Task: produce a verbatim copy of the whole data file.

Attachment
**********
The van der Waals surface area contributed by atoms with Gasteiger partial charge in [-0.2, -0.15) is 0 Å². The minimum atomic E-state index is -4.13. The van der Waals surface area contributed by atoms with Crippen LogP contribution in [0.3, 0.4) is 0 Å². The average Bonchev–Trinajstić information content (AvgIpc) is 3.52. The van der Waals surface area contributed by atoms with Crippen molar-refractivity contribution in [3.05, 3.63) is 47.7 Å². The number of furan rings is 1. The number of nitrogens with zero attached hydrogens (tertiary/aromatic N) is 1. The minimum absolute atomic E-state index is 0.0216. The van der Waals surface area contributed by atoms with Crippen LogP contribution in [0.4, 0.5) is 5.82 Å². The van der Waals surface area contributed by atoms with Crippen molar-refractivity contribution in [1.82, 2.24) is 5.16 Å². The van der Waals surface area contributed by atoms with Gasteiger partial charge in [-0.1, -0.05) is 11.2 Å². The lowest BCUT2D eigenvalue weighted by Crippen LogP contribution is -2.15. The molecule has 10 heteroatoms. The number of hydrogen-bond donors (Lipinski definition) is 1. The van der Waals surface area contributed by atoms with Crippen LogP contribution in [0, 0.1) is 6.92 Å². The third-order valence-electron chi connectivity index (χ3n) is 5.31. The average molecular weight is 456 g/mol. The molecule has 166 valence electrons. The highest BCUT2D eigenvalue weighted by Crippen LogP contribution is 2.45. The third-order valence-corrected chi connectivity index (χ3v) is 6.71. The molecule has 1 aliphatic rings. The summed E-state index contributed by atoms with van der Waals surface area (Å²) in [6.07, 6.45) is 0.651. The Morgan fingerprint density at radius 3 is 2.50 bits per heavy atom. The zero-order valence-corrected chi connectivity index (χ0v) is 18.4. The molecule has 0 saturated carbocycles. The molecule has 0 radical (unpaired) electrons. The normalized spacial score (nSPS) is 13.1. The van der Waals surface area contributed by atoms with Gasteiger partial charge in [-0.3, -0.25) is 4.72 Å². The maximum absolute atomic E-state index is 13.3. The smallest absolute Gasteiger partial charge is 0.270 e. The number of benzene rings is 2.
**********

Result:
The van der Waals surface area contributed by atoms with Gasteiger partial charge in [-0.2, -0.15) is 0 Å². The minimum atomic E-state index is -4.13. The van der Waals surface area contributed by atoms with Crippen LogP contribution in [0.3, 0.4) is 0 Å². The average Bonchev–Trinajstić information content (AvgIpc) is 3.52. The van der Waals surface area contributed by atoms with Crippen molar-refractivity contribution in [3.05, 3.63) is 47.7 Å². The number of furan rings is 1. The number of nitrogens with zero attached hydrogens (tertiary/aromatic N) is 1. The minimum absolute atomic E-state index is 0.0216. The van der Waals surface area contributed by atoms with Crippen LogP contribution in [0.4, 0.5) is 5.82 Å². The van der Waals surface area contributed by atoms with Crippen molar-refractivity contribution in [1.82, 2.24) is 5.16 Å². The van der Waals surface area contributed by atoms with Gasteiger partial charge in [-0.1, -0.05) is 11.2 Å². The lowest BCUT2D eigenvalue weighted by Crippen LogP contribution is -2.15. The molecule has 10 heteroatoms. The number of hydrogen-bond donors (Lipinski definition) is 1. The van der Waals surface area contributed by atoms with Crippen LogP contribution in [0, 0.1) is 6.92 Å². The third-order valence-electron chi connectivity index (χ3n) is 5.31. The average molecular weight is 456 g/mol. The molecule has 166 valence electrons. The highest BCUT2D eigenvalue weighted by Crippen LogP contribution is 2.45. The third-order valence-corrected chi connectivity index (χ3v) is 6.71. The molecule has 1 aliphatic rings. The summed E-state index contributed by atoms with van der Waals surface area (Å²) in [6.07, 6.45) is 0.651. The Morgan fingerprint density at radius 3 is 2.50 bits per heavy atom. The zero-order valence-corrected chi connectivity index (χ0v) is 18.4. The molecule has 0 saturated carbocycles. The molecule has 0 radical (unpaired) electrons. The normalized spacial score (nSPS) is 13.1. The van der Waals surface area contributed by atoms with Gasteiger partial charge in [-0.3, -0.25) is 4.72 Å². The maximum absolute atomic E-state index is 13.3. The smallest absolute Gasteiger partial charge is 0.270 e. The number of benzene rings is 2.